Sep. 14—Jazzed by strong worldwide demand and crackerjack technology, the Permian Basin will set an all-time record for oil production in October.
That's according to the U.S. Energy Information Administration, which says the Basin's barrels-per-day output will hit 5.413 million next month after cresting up from 5.2 and 5.3 million bpd this summer.
Texas Independent Producers & Royalty Owners Association President Ed Longanecker said Wednesday that the industry "is in the early stages of a long-term up cycle and the Permian Basin will continue to play an important role in meeting growing energy demand.
"Despite some of the challenges facing Texas producers today, short-term oil fundamentals remain very strong," Longanecker said from Austin. "China will inevitably recover from its draconian lockdowns, but the timing will be important.
"Low global oil inventories, the Strategic Petroleum Reserve release winding down, continued geopolitical disruptions and limited growth from OPEC will also contribute to higher commodity prices, which should drive continued production growth in the Basin."
Texas Alliance of Energy Producers President Jason Modglin said this region "continues to be the envy of the world as the most prolific basin.
"This is thanks to the people and producers who have made the right decisions to meet our state and international energy demands," Modglin said Wednesday from Austin. "Texas is better for it and should find opportunities to give back to the region that has given so much with additional funding for roads, education and water infrastructure."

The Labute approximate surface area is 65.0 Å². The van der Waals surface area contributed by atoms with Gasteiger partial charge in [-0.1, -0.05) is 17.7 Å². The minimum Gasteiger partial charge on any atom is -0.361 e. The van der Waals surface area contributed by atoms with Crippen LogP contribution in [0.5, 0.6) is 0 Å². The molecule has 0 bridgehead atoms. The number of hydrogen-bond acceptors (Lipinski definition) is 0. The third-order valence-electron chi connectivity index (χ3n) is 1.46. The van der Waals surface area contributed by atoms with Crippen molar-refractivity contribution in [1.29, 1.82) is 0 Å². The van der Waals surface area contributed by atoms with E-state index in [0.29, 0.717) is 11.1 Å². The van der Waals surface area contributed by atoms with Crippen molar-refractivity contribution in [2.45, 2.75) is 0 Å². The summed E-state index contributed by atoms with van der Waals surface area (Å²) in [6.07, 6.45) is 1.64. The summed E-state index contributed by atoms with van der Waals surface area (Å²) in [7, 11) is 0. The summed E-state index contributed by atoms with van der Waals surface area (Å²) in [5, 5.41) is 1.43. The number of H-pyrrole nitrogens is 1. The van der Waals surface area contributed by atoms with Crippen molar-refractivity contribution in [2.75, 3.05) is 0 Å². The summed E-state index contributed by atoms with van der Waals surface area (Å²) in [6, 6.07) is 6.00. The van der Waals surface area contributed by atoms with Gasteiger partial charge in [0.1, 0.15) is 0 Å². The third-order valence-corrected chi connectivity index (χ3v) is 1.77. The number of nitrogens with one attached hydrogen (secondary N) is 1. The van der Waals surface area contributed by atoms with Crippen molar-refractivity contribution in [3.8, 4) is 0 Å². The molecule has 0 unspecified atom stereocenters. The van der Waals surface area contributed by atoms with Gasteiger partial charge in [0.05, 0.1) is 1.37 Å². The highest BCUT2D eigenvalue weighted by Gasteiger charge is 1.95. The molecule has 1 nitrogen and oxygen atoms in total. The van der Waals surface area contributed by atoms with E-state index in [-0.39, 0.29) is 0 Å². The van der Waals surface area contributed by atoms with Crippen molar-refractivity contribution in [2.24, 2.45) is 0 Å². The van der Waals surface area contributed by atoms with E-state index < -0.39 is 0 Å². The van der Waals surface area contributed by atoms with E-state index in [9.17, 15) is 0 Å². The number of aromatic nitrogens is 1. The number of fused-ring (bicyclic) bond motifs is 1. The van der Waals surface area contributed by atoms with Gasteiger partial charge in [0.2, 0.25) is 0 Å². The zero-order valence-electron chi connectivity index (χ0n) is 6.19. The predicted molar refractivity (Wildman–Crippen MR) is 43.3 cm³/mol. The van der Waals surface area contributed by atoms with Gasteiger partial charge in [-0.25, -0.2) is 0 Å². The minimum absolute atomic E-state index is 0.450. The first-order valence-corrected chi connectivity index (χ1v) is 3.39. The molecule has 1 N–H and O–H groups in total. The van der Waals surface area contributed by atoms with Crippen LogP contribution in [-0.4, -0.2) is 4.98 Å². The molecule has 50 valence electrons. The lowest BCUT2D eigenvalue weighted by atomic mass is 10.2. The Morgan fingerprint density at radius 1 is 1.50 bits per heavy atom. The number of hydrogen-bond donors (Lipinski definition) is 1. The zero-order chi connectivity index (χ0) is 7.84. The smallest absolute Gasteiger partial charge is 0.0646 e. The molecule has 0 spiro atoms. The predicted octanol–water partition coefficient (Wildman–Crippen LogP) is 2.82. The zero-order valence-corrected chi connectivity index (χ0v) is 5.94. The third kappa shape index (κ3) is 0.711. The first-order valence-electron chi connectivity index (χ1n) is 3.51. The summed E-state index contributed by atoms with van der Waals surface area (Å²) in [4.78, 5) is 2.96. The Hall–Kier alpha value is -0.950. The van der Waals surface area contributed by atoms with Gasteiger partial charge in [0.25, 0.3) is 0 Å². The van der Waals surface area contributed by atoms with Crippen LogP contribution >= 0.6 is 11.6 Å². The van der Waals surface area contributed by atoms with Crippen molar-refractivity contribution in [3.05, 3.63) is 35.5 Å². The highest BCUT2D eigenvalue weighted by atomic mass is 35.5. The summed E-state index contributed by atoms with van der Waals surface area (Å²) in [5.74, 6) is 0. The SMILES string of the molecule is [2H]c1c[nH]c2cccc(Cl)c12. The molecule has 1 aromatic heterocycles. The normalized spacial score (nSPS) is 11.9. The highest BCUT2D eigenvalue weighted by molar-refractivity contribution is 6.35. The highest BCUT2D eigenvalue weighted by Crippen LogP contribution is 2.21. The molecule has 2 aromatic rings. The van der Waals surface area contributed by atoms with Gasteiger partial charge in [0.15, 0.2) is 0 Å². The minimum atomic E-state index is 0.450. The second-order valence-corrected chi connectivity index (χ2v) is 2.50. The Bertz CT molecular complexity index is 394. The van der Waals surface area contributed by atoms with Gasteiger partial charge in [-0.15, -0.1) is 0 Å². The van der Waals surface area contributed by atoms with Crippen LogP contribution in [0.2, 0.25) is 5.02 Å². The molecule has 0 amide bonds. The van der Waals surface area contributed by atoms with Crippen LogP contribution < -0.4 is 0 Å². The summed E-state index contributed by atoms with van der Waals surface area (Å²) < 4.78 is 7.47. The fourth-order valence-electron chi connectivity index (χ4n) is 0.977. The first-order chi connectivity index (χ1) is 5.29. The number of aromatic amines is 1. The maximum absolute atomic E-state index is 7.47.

Steve Pruett, CEO of Elevation Resources in Midland and vice chairman of the Washington, D.C.-based Independent Petroleum Association of America, said conditions are generally encouraging, but there are serious problems.
"The Permian Basin's independent oil and gas producers are doing all we can to increase production as we have economic incentives to do so," Pruett said Wednesday.
"However, headwinds caused by skilled labor shortages, supply chain disruptions, service and tubular goods inflation and adverse federal executive and legislative branches and federal agencies charged with curtailing oil and natural gas development will constrain growth in Permian and domestic production.
"Because the industry must first overcome declining rates on existing shale wells, growth beyond six million bpd in the Basin will be difficult with what most operators are signaling to be a flat rig count in the Permian next year," Pruett said.
"While the Permian rig count has grown from a low of 123 active rigs in August 2020 to 346 rigs at the end of August 2022, we are far off the recent peak of 490 rigs active as of Nov. 30, 2018. The constraints previously cited along with eroding economics with continually rising well construction costs will throttle growth in the rig count.
"Operators are reluctant to increase long-term investments with volatile commodity prices, limited access to capital and a hostile regulatory environment."